Sulfur atoms don’t just disappear. It will take many millenia for the mined fossil sulfur to be incorporated back into sedimentary sulfides or rocks. As increasingly sour oils and gases are increasingly used, the question of the perturbation of the global sulfur cycle (as well as the global sulfur market) becomes relevant.

At what point will the balance tip, and high sulfur deposits of fossil fuels become untenable ?

In addition to management of the fossil sulfur mined during the exploitation of chemically-challenged Natural Gas, there are other important considerations about emissions.

Satellite monitoring of “trace” greenhouse and environmentally-damaging gases, such as sulfur dioxide and methane, is constantly evolving to support international calls for emissions reduction and control. For example, analyses of methane emissions from the oil and gas industry have pinpointed three geographical areas of concern for the locations of “ultra-emitters” : the United States, the Russian Federation and Turkmenistan. A lot of methane emissions from the oil and gas industry could be stemmed, but the question needs to be asked : is it worth opening up new gas fields, with all the infrastructure and risks of increased methane and other emissions ? And if the major explanation for methane emissions in gas drilling are connected to end-of-life fields, what incentives could be offered to cap those emissions, given the lack of an economic case, at so late a stage in the exploitation of assets ?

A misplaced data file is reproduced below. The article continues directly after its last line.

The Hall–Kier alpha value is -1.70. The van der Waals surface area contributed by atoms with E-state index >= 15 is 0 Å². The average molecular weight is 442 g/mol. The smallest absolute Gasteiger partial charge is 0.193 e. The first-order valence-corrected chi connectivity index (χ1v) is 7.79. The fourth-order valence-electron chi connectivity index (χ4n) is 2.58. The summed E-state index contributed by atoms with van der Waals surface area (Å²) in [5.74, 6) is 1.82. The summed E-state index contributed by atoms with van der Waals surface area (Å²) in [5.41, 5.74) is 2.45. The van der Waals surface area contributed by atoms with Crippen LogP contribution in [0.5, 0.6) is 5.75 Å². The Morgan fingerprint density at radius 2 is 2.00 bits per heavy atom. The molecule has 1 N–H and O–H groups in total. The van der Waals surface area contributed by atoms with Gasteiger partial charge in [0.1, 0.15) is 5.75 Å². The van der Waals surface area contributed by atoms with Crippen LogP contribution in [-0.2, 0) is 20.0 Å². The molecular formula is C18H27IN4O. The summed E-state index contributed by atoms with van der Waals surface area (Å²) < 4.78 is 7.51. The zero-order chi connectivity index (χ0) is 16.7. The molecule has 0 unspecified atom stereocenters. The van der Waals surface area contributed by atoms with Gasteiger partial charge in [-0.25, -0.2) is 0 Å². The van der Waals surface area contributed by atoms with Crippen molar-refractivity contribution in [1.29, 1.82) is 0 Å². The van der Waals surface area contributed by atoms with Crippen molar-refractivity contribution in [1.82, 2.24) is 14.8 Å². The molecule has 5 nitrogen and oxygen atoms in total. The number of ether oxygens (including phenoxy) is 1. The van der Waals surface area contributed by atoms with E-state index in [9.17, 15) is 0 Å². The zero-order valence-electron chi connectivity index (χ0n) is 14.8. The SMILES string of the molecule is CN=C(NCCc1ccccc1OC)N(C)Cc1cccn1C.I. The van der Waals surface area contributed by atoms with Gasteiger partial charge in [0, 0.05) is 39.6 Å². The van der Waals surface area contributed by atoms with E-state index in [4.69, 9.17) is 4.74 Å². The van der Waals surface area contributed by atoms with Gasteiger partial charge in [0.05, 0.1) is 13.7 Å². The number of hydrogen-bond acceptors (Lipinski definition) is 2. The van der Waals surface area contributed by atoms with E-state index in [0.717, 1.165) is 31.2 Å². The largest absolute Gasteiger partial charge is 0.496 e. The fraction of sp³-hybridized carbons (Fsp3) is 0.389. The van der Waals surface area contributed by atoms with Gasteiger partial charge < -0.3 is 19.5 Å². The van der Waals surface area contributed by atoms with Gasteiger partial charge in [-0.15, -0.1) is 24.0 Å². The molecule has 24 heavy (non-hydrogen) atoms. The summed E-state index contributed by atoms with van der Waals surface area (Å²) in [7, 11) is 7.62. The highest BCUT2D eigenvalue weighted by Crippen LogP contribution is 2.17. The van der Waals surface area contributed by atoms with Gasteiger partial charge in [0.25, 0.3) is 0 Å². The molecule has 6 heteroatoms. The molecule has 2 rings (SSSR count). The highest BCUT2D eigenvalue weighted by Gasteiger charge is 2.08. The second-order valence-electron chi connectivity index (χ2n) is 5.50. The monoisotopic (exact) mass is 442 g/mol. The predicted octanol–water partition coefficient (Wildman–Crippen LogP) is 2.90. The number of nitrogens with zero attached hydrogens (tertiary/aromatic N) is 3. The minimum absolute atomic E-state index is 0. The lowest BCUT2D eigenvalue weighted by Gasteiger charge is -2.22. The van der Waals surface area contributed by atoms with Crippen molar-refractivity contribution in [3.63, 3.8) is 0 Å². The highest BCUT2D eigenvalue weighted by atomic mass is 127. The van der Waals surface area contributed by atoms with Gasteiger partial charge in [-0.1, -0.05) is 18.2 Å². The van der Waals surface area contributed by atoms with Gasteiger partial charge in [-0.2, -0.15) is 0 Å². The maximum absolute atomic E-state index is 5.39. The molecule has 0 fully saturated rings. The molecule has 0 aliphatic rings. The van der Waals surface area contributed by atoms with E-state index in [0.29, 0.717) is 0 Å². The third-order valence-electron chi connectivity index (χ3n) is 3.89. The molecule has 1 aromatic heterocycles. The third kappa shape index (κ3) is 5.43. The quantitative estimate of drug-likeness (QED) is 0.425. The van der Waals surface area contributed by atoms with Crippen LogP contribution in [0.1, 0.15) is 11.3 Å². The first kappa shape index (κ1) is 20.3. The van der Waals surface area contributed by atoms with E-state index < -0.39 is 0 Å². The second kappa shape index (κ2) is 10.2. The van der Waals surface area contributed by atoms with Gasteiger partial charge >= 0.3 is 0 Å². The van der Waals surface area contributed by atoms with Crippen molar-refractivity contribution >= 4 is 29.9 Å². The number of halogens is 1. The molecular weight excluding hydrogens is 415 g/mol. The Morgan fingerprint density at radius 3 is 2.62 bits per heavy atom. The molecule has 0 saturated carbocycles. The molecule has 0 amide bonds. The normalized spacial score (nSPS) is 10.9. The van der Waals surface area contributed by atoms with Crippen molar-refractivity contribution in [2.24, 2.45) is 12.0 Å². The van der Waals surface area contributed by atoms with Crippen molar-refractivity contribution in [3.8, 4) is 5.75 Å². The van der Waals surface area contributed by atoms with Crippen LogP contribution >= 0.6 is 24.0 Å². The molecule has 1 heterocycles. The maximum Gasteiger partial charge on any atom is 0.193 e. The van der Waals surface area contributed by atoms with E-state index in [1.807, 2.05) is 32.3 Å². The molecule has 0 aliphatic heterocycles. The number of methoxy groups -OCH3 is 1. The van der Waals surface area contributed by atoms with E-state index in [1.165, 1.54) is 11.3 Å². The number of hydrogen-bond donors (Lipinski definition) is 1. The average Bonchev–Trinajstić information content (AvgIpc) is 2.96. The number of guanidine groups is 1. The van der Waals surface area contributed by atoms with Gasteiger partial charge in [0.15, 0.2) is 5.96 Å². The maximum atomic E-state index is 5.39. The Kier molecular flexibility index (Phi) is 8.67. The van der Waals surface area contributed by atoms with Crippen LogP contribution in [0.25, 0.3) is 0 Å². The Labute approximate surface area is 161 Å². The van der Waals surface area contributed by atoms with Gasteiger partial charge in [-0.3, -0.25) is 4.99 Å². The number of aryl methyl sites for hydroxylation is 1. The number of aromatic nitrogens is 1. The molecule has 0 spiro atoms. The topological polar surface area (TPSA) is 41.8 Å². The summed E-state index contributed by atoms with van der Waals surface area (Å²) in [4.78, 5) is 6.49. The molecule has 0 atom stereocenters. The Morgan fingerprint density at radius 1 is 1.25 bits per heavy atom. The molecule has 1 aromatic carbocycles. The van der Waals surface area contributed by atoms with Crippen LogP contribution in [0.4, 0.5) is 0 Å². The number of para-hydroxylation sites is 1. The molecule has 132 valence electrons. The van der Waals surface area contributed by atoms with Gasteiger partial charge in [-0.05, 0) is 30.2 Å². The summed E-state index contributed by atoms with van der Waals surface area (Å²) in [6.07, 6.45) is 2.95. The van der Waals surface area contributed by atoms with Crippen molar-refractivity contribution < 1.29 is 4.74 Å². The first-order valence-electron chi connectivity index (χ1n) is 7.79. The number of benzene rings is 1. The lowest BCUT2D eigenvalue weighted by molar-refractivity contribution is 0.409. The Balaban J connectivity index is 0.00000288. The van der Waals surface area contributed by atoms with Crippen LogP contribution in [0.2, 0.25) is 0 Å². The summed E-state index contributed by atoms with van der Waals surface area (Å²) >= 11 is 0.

And so, to Russia.

A great variety of commentators have been working hard to put forward their theories about why Russia chose to launch a violent, cruel and destructive military assault on Ukraine in early 2022. Some suppose that Russia is looking to build out its empire, occupying lands for grain production and transportation routes, gaining control over peoples for slave labour, removing the irritant of social or political threat. Arguments about the ownership of territory, rightfully or wrongfully. Historically revisionist or revanchist philosophies are identified in the output from Russian voices and political narrative. However, there does not appear to be a truly justifying rationale for a war arising from these pseudo-historical caricatures. Even if the territory of Ukraine could be deemed, by some internal Russian legal process, to belong to some concocted Greater Russian Federation, it would require a lot of magical thinking to believe it would gain traction in the wider sphere.

Some see Russia’s actions as vindictive or retaliatory, but to assert this with any validity would require explaining what has really changed to justify the recent major escalation in one-sided aggression from Russia, action that has lasted for some time, principally since 2014.

What can really be driving Russia’s murderous marauding, the bombing of civilian districts, wanton infrastructure destruction, people snatching, torture basements and all forms of intimate, personal aggression and attack ?